During the past 10 years, the 31-year-old dove into the world of standup. She played comedy clubs everywhere she could, developing a brand of impolite big-topic comedy that cuts through the politically correct crap and says what our cheekier selves ache to say. Her devotion to the cause got her guesting in high places. She did Seinfeld and Larry Sanders, Letterman, Leno and Conan O’Brien, and managed to work up Jesus Is Magic, her one-woman-plus-a-band show. Jesus Is Magic spent two sold-out summer weeks off-Broadway and is here for a limited run at the Canon Theater in Beverly Hills.
The show deals with ideas Silverman‘s been probing her entire career. “You could say it took a month to write or you could say it took 13 years,” she says. In Jesus, Silverman hits on 911, the Holocaust, sex, ethnic jokes . . . She loves a good ethnic joke, loves to futz around with blue buzzwords. Never one to shy away from a hot topic, even if the topic is herself, Jesus includes pointed commentary on the troubles Silverman got into while guesting on Conan O’Brien last year.
“I was on Conan and was talking to the censor before the show. He asked me what I was going to say, and I told him a joke that used the word ‘chinks.’ He said I couldn‘t say ’chinks‘ on the air. I asked what I could say, and he said ’dirty Jew or spic.‘ So, of course, I said ’chinks.‘”
She took it on the chin for that one. The Media Action Network for Asian Americans made a big fuss. NBC made public apologies. And her friends won’t let it go. Back at the poker table someone says, “I thought this was an equal-opportunity game -- so how come there are no chinks playing tonight?”
Silverman smiles and shrugs off her friends‘ gibes. She claims she’s guided by a simple rule: “I really think everything is fair game. That‘s not to say that I don’t find anything offensive. But I think you can make fun of anything as long as it‘s funny enough. But it has to be funny enough.”
The game progresses into some version of Anaconda, which involves passing cards and heavy betting. Louie’s looking to take everybody‘s cash. Marc sings “titty-fucker-wannabe.” Lizz says, “Come on, Marge, it’s your turn to bet.” Some guy who plays some guy on Dawson‘s Creek doesn’t need to be told twice. Chips fall thick into the pot. Most of the comics at the table use the evening to sift through new material, tossing off quick zingers and testing reactions, as when Louie turns to Marc and asks, “Are you Jewish?”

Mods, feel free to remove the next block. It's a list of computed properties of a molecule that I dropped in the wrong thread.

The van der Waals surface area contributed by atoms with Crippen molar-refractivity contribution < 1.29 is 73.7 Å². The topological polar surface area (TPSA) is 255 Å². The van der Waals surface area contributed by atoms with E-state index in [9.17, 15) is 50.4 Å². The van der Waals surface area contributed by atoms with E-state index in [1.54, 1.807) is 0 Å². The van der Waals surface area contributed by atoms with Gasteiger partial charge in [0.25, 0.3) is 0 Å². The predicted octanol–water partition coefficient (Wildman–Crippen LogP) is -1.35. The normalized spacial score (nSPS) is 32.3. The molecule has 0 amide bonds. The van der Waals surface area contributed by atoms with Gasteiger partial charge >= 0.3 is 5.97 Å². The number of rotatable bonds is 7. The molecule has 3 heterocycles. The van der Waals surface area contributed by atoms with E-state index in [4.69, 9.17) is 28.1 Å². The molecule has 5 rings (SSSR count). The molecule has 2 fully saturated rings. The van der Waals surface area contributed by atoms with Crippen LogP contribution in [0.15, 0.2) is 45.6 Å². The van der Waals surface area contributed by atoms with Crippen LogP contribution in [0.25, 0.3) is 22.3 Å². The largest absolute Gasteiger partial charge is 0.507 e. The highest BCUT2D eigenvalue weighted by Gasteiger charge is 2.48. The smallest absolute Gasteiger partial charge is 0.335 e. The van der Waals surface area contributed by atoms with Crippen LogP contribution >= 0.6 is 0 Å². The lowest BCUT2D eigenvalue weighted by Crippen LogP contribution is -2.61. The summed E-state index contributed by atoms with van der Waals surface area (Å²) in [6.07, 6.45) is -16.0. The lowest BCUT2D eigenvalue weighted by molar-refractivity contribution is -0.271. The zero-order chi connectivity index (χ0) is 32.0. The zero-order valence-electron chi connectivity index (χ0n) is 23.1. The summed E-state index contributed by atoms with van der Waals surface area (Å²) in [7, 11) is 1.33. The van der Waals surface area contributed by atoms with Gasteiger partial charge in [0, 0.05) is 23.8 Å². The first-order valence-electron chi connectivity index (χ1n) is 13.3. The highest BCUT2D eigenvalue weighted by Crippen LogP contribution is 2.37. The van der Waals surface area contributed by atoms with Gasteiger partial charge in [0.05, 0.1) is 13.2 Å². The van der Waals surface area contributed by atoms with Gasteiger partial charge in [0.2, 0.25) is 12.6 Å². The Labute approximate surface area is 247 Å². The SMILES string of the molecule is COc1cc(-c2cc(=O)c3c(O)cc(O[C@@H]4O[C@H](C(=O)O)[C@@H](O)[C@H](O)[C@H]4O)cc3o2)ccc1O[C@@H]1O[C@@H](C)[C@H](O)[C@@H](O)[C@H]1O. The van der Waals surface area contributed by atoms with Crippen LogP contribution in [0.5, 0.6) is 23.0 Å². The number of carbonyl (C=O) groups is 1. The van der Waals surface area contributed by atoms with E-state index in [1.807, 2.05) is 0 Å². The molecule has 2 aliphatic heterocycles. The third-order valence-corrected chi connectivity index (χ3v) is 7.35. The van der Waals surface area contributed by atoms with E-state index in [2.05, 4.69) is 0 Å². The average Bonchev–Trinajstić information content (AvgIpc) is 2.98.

“Yea . . . ,” Marc starts.
But before Marc can get the answer out, Louie slaps him across the face.
The animated protocol of the poker game is interesting because Silverman is the least animated, the least “on.” In fact, she was more “on” earlier in the day while having tea at Mani‘s (where else would you have tea with a Jewish comic?). There, she was asked about the history of one of her jokes, and while thinking about things for a moment her face did contortions that went yards beyond the normal tics of expression. Her right eyebrow whirled upward and her left eyebrow whipped downward and her nose compressed into a wave of wry wrinkles and her mouth sucked inward and spun slightly so her lips were offset and the whole effect was like watching a goldfish trying to mow the lawn.
Part of the thing that made this elastic facial circus so unusual is that Silverman thinking in private was more animated than Silverman in public. Onstage you would expect these kinds of robust antics from any of the other poker-game players, but Silverman’s comedy is not about slapstick, it‘s about maintaining the exact level of playful understatement necessary to pull off her jokes.
So Silverman’s kinesthetic comedic facial reaction -- like everything she‘s learned and left out of her act -- resurfaces as part of her life. Which is what it means to have comedy in your blood. And if you ask Sarah Silverman why she chose comedy, she’ll say it‘s because, for her, doing standup “is like being gay -- I was just born that way.”
But it’s more than that. While everyone else at the card table is blabbing and testing and trying, Silverman keeps studiously quiet. She listens and watches, a serious scholar of the game. She is deciding what to discard and what to hold. In comedy, as in poker, that‘s how you trump the big boys.